‘Crime and Punishment’ reinvents classic novel into fast-paced psychodrama
March 2, 2017
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Three actors will perform the classic novel “Crime and Punishment” as a fast-paced psychological drama that explores the implications of murder, the justice system and the need for redemption.
The play, directed by second-year directing graduate student Jeffrey Mosser, will premiere Friday in the Wallis Theater as part of the 2017 MFA Lab Series. “Crime and Punishment,” by Russian writer Fyodor Dostoyevsky, follows the story of Raskolnikov, a university dropout who murders two women and must grapple with the psychological implications of his actions. This adaptation was written by Marilyn Campbell and Curt Columbus to be performed by three actors.
Communication senior Dani Stompor, who plays Raskolnikov, said the play is particularly character-based. The audience gets a good look at what is happening inside Raskolnikov’s head as he wrestles with his own actions and the criminal justice system in 1890s Russia, Stompor said.
“The way that Jeff has framed this story from the beginning is in the framework of grace and redemption,” said Tatyana Aravena, who plays all of the show’s female characters, including Raskolnikov’s mother and the two female victims. “We try to tackle the specifics of why this crime is committed and how. Even if we don’t agree with Raskolnikov’s decision, we might recognize the humanity and desperation of that act.”
Because each actor is onstage continuously for almost the entire run of the show, Mosser worked very closely with the cast in making sure they support one another and stay in the moment. The play is performed “in the round” — a setup in which the audience surrounds the stage on all sides — to make the setting more intimate.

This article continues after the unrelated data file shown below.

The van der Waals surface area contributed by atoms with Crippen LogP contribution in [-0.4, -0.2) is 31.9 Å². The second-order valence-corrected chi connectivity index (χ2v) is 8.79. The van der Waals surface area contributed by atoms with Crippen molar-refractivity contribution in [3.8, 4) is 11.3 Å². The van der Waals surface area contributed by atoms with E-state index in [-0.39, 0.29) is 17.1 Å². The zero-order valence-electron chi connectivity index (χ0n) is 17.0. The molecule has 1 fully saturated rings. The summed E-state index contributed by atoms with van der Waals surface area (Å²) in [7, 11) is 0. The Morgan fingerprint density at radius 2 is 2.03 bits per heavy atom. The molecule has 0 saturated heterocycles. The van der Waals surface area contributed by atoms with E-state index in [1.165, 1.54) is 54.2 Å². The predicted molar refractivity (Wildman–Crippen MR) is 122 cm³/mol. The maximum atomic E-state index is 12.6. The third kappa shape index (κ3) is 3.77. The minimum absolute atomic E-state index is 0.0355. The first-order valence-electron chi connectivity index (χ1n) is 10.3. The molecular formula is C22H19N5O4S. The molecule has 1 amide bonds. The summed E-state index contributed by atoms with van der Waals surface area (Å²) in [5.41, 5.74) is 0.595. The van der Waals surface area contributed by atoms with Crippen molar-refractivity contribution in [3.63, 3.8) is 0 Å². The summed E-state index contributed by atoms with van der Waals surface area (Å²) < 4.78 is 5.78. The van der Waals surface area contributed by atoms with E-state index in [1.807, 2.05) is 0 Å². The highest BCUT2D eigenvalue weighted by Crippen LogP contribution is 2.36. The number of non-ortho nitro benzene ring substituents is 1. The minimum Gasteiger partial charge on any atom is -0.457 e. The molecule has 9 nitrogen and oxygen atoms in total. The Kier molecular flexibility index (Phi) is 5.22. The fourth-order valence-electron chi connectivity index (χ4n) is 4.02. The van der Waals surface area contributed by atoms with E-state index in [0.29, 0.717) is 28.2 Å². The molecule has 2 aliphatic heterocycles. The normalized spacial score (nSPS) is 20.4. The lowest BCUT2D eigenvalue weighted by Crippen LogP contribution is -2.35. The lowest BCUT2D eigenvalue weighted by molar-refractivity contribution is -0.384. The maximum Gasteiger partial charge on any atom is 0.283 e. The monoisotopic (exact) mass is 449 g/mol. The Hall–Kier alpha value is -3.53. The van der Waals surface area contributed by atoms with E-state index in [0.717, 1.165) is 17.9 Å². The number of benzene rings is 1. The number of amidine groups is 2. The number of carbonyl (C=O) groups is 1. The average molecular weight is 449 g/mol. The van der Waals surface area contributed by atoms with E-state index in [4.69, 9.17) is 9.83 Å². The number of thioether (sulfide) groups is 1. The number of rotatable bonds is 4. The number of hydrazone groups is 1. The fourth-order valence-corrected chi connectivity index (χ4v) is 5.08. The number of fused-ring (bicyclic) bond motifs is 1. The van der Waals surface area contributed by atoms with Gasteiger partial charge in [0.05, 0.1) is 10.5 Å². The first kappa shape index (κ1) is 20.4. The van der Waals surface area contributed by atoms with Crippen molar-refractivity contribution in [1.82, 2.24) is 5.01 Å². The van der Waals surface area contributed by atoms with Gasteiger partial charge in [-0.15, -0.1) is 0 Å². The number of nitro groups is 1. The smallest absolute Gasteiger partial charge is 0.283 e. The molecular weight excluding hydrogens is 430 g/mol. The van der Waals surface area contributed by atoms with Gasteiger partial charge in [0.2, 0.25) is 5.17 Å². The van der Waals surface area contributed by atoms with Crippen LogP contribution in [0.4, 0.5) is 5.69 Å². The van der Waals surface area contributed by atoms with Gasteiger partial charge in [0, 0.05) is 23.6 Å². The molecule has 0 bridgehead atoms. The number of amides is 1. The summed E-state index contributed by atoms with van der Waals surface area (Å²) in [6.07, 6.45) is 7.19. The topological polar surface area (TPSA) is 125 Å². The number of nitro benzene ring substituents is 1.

The staging forces the audience to be close witnesses to Raskolnikov’s crimes, as they are let into his mind and have to ponder on the rationality of his actions, Aravena said.
“Characters have to evolve, and the audience watches,” she said. “It’s kind of a summoning; it feels like a ritualistic thing. A huge element of the book is this call for different perspectives, and we’re really embodying that.”
However, Mosser said the bulk of the play fleshes out Raskolnikov’s own perspective.
“A big part of this play is how Raskolnikov remembers the moments he most regrets,” he said. “We have a sparse stage, and every object is part of a memory … (and) a necessary, important part of the story.”
Stompor said Raskolnikov is a lost character who, in many ways, struggles with feeling ignored and out of control. They added that Raskolnikov thinks his ability to convince even a single person, whether they are in the audience or the cast, may justify his actions.
Mosser added by the play’s end, Raskolnikov lapses into guilt and seeks redemption. Thus, the play gives the actors and audience a chance to think about the paradoxes in their own morality, Aravena said.
“We’ve all likely had that experience of … not knowing if it was somewhat right or somewhat wrong, but still having to make that call,” she said. “Having the entire audience look inward to the stage can result in introspection for each of them that will highlight why it’s impossible to purely label anyone as good or bad.”